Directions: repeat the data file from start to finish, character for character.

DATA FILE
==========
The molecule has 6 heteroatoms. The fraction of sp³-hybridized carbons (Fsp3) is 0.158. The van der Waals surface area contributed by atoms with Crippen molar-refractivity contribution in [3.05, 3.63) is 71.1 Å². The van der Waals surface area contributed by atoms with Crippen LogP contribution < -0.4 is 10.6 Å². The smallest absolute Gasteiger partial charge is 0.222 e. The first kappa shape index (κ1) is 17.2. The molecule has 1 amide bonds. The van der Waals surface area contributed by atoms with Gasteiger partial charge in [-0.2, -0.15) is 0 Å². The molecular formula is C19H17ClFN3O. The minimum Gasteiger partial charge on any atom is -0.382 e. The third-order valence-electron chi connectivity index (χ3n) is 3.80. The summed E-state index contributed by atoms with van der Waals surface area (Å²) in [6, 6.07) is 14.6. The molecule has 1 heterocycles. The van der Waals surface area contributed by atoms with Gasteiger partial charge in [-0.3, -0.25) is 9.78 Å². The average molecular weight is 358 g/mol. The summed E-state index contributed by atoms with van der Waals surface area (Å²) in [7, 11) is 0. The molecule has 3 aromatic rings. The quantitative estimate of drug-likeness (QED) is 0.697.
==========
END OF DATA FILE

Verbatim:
The molecule has 6 heteroatoms. The fraction of sp³-hybridized carbons (Fsp3) is 0.158. The van der Waals surface area contributed by atoms with Crippen molar-refractivity contribution in [3.05, 3.63) is 71.1 Å². The van der Waals surface area contributed by atoms with Crippen LogP contribution < -0.4 is 10.6 Å². The smallest absolute Gasteiger partial charge is 0.222 e. The first kappa shape index (κ1) is 17.2. The molecule has 1 amide bonds. The van der Waals surface area contributed by atoms with Gasteiger partial charge in [-0.2, -0.15) is 0 Å². The molecular formula is C19H17ClFN3O. The minimum Gasteiger partial charge on any atom is -0.382 e. The third-order valence-electron chi connectivity index (χ3n) is 3.80. The summed E-state index contributed by atoms with van der Waals surface area (Å²) in [6, 6.07) is 14.6. The molecule has 1 heterocycles. The van der Waals surface area contributed by atoms with Gasteiger partial charge in [-0.3, -0.25) is 9.78 Å². The average molecular weight is 358 g/mol. The summed E-state index contributed by atoms with van der Waals surface area (Å²) in [7, 11) is 0. The molecule has 3 aromatic rings. The quantitative estimate of drug-likeness (QED) is 0.697.